Ray and Liz are not the stars of their namesake film. Their presences hang spectrally around the edges – never fully-realised, but omnipresent. Saturating his images in the subjective haze of memory, director Richard Billingham here pens a scathing, empathetic letter of forgiveness to his titular parents.
In the terraced houses of a Thatcher-era Black Country, Billingham and younger brother Jason grew up under the shadow, rather than the wing, of their embittered, disenfranchised mother and father – scenes of wanton neglect are made tangible by Billingham and cinematographer Daniel Landin’s commitment to the social-realist grit of family life on the dole.
This grit, though, is punctuated with the soft beauty derived from mundane objects – for instance, in a present-day framing narrative, an older, alcoholic and solitary Ray (Patrick Romer) stares into the haunting red light of his one-room flat’s electric heater in one of the film’s most evocative and stirring sequences.
Back in the piercingly-realised ’80s, Ray and Liz’s apathy tramples innocence underfoot – first in Ray’s mentally handicapped brother Lol (Tony Way), who is derided and abused for his difference, and later 10 year-old Jason (Joshua Millard-Lloyd), who sleeps in the cold beneath a cavalcade of fireworks in one gorgeously desolate montage that takes in the film’s plentiful parade of tragic figures.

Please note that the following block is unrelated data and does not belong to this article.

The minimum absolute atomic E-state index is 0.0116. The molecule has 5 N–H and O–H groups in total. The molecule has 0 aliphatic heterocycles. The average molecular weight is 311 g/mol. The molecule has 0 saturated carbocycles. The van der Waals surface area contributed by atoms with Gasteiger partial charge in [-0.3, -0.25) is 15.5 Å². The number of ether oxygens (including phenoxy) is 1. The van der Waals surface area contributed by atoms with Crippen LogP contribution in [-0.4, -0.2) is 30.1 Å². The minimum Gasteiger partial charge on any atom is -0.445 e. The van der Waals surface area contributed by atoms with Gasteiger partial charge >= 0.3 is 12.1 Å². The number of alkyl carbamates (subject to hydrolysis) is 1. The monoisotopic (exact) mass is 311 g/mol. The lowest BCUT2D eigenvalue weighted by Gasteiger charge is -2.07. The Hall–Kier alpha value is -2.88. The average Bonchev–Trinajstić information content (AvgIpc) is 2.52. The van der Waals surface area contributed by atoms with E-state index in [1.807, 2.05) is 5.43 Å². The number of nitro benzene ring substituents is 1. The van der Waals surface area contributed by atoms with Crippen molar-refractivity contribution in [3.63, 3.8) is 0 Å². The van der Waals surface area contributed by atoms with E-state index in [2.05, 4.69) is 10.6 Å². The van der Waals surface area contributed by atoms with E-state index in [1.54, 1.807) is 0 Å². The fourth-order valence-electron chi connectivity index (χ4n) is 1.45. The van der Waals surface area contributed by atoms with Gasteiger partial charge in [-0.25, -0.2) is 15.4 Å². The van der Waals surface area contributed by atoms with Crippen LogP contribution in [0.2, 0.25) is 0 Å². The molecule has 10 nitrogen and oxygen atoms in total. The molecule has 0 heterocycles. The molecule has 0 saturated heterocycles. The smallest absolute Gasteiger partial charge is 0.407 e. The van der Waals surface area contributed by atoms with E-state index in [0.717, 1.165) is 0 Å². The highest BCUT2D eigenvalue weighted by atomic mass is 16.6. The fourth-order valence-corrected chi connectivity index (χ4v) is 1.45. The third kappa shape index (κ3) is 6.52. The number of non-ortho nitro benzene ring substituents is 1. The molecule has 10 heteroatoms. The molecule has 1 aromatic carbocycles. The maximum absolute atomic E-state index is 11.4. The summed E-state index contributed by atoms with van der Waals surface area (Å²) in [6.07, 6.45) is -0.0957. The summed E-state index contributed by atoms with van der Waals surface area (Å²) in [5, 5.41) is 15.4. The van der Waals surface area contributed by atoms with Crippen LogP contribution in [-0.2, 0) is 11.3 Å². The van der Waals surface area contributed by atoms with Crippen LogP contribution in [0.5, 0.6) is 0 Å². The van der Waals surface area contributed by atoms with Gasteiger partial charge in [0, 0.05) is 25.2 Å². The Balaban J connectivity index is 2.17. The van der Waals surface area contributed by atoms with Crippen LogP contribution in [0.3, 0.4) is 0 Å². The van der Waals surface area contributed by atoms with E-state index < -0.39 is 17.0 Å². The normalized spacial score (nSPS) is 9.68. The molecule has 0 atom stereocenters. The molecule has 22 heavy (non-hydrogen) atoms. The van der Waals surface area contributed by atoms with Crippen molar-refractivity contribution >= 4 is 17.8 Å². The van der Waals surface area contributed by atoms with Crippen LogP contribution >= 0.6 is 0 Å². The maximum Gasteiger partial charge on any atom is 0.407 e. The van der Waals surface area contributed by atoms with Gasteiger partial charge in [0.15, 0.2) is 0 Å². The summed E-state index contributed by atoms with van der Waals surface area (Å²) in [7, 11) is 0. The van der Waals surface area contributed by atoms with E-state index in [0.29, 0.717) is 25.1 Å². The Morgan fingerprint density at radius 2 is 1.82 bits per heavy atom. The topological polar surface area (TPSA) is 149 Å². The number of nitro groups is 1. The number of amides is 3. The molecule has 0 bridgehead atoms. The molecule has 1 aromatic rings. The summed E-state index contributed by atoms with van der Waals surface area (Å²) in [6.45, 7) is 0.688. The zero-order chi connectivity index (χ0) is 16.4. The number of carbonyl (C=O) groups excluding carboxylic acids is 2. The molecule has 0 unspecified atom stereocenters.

The younger Ray and Liz skirt around the periphery – Justin Sallinger plays Ray as a weak, empty shell of squandered masculine expectation, while Ella Smith’s Liz is raging and impenetrable up until the single, devastating moment that she isn’t.
Reaching backwards to understand the hardship of his formative years, Billingham finds clarity and cinematic grace by reconciling the deep, irreparable flaws of his mother and father with the bigger forces that broke his family apart before it could ever properly form.
CAST: Ella Smith, Deirdre Kelly, Justin Sallinger, Patrick Romer, Tony Way
DIRECTOR: Richard Billingham
WRITER: Richard Billingham
SYNOPSIS: Photographer Richard Billingham returns to the squalid council flat outside of Birmingham where he and his brother were raised, in a confrontation and reconciliation with parents Ray and Liz.